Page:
SN 35.236 The Simile Of Hands And Feet

A discussion on all aspects of Theravāda Buddhism

Re: SN 35.236 The Simile Of Hands And Feet

Postby retrofuturist » Fri May 14, 2010 10:02 pm

Greetings Mike, all,

Mike wrote:Perhaps I'm misunderstanding your point, but your argument, here and elsewhere, seems to be:
1. The Dhamma is best understood according to some particular philosophical point of view X.
2. Therefore interpretation Y is better than interpretation Z because it is in line with X.


This is probably more like it...

1. The Dhamma was taught from a certain mindset, perspective or disposition - let's call it y
2. The Dhamma cannot be approached from no mindset, perspective or disposition (no blank slate) - that is impossible
3. The Dhamma can be approached from numerous possible mindsets, perspectives or dispositions - let's call them x1, x2, x3, x4, x5... .
4. If x(n)=y, we will get maximum value from what is being taught if we approach the Dhamma with disposition x(n)
5. If x(n)<>y, we will get less than optimal benefit from what is being taught if we approach the Dhamma with disposition x(n)
6. Because of the above, it is worth questioning ourselves on the value of y, and working out which x is closest to, or equal to y, and adopting the best x we know of in order to bring them into harmony

I hope that shows there's nothing uniquely "modern" about it, other than the Western words used to facilitate the discussion to date, so please try not to get preoccupied with that particular aspect of it... they're just words that point to things. Buddhaghosa taught of different temperaments too, and the Buddha acknowledged different temperaments in relation to those who were easily trained, versus those who weren't.

Once the discrepancy between x(n) and y is identified, the following options are available.

A. Some people try to mould y on to their existing x - I'm sure you've seen that in some people, they change the Dhamma to fit their pre-dispositions.

B. Other people are so devoted to the Dhamma, that they will surrender their original ignorant disposition x in order to change to make it such that x(a)=y, whereby a equals whatever it has to such that x=y, and thereby surrender to the Dhamma and endeavour to make themselves easily trainable

I have followed Option B, but am acutely aware that someone else might unknowingly assume I've followed Option A, and become aghast or horrified at some of the things I say or the way I approach the Dhamma in general. That's because they are either unaware of the above, or choose to disregard it. I'm that introverted I know I have a particular mindset/disposition... someone less introverted may not even ask the questions in the first place. I have benefited significantly from the change in mindset (and I can't argue with my own experience!) so I'd like to offer the opportunity of this introspection and surrender to others. It is kind of ironic though to be perceived as arrogant when in fact you have surrendered to the Dhamma... eight worldly conditions. 8-)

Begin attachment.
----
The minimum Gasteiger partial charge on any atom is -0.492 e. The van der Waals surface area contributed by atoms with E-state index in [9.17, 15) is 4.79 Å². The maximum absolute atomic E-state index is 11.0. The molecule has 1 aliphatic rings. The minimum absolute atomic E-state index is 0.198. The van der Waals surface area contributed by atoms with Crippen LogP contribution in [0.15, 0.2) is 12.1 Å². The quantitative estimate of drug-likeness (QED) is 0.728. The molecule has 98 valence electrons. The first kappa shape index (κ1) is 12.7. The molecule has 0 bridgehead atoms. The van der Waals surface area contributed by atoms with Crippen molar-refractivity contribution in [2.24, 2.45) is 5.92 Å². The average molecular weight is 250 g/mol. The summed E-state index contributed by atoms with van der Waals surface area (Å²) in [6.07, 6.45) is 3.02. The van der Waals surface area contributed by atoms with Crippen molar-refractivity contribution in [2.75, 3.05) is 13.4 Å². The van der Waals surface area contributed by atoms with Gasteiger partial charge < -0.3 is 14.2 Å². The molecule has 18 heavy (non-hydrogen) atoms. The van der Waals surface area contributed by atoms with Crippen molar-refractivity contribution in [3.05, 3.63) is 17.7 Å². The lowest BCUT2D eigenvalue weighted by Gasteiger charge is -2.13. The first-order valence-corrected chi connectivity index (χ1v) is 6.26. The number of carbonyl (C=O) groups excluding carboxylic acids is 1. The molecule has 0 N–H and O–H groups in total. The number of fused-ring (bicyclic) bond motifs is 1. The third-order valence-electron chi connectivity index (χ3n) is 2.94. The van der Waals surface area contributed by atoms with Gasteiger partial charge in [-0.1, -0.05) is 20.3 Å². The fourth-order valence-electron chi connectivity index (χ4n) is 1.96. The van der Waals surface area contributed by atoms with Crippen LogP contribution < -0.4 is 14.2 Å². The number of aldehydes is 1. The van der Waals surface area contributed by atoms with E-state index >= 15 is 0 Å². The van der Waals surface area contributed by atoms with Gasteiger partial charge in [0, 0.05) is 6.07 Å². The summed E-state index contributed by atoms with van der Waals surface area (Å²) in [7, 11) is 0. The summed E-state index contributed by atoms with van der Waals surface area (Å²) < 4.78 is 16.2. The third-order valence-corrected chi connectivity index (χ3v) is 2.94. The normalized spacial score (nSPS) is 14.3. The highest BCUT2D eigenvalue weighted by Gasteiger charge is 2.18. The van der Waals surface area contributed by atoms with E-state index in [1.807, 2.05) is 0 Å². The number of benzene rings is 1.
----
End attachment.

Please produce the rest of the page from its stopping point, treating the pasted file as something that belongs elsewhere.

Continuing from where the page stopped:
Metta,
Retro. :)
If you have asked me of the origination of unease, then I shall explain it to you in accordance with my understanding:
Whatever various forms of unease there are in the world, They originate founded in encumbering accumulation. (Pārāyanavagga)


Exalted in mind, just open and clearly aware, the recluse trained in the ways of the sages:
One who is such, calmed and ever mindful, He has no sorrows! -- Udana IV, 7


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Re: SN 35.236 The Simile Of Hands And Feet

Postby Anicca » Fri May 14, 2010 10:09 pm

retrofuturist wrote:Alas, much of what I say will be rather meaningless if taken from an ontological standpoint... consider this a translation guide to the ramblings of Retrofuturist.


It's a little confusing, but worth distinguishing. :anjali:
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Re: SN 35.236 The Simile Of Hands And Feet

Postby mikenz66 » Fri May 14, 2010 10:24 pm

Hi Retro,

I agree that people bring different mindsets. The aspect you seem to be leaving out is that because of that different ways of approaching some aspects will be more useful for particular people. I don't personally find this sort of meta-analysis particularly useful. It seems overly clinical/scientific/philosophical for me: Consider all the evidence, figure out what to do, do it. I seem to have used a much more organic process: try something, see if it works, make some changes if it doesn't...

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Re: SN 35.236 The Simile Of Hands And Feet

Postby retrofuturist » Fri May 14, 2010 10:28 pm

Greetings Mike,

mikenz66 wrote:I seem to have used a much more organic process: try something, see if it works, make some changes if it doesn't...


:thumbsup:

If that's the way you look at it, just be sure to continue doing it and don't become complacent.... great is better than good.

(You did a nice job in that last post of demonstrating the differences in our dispositions, btw, because "Consider all the evidence, figure out what to do, do it." is precisely what I do... our different dispositions even reflect our respective different ways of coming to Theravada)

Metta,
Retro. the INTJ :)
If you have asked me of the origination of unease, then I shall explain it to you in accordance with my understanding:
Whatever various forms of unease there are in the world, They originate founded in encumbering accumulation. (Pārāyanavagga)


Exalted in mind, just open and clearly aware, the recluse trained in the ways of the sages:
One who is such, calmed and ever mindful, He has no sorrows! -- Udana IV, 7


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Re: SN 35.236 The Simile Of Hands And Feet

Postby mikenz66 » Fri May 14, 2010 10:43 pm

:anjali:
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Re: SN 35.236 The Simile Of Hands And Feet

Postby chownah » Mon May 17, 2010 2:12 pm

mikenz66 wrote:I don't really understand how pursuing this ontological/phenomenological distinction would be useful to my understanding. Perhaps it is interesting to analyse Dhamma in terms of some particular Western Philosophical categories, but it doesn't do much for me.
Mike

Mikenz66,
Perhaps you are looking in the wrong place....perhaps the distinction should be used not as a way to understand the Dhamma but rather as a way to understand ones self....i.e. if one finds that one uses one over the other or uses them both but for different situations then perhaps one can gain a bit of insite into how ones mind works etc.....I guess.
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Re: SN 35.236 The Simile Of Hands And Feet

Postby mikenz66 » Tue May 18, 2010 8:17 am

Hi Chownah,
chownah wrote:
mikenz66 wrote:I don't really understand how pursuing this ontological/phenomenological distinction would be useful to my understanding. Perhaps it is interesting to analyse Dhamma in terms of some particular Western Philosophical categories, but it doesn't do much for me.
Mike

Mikenz66,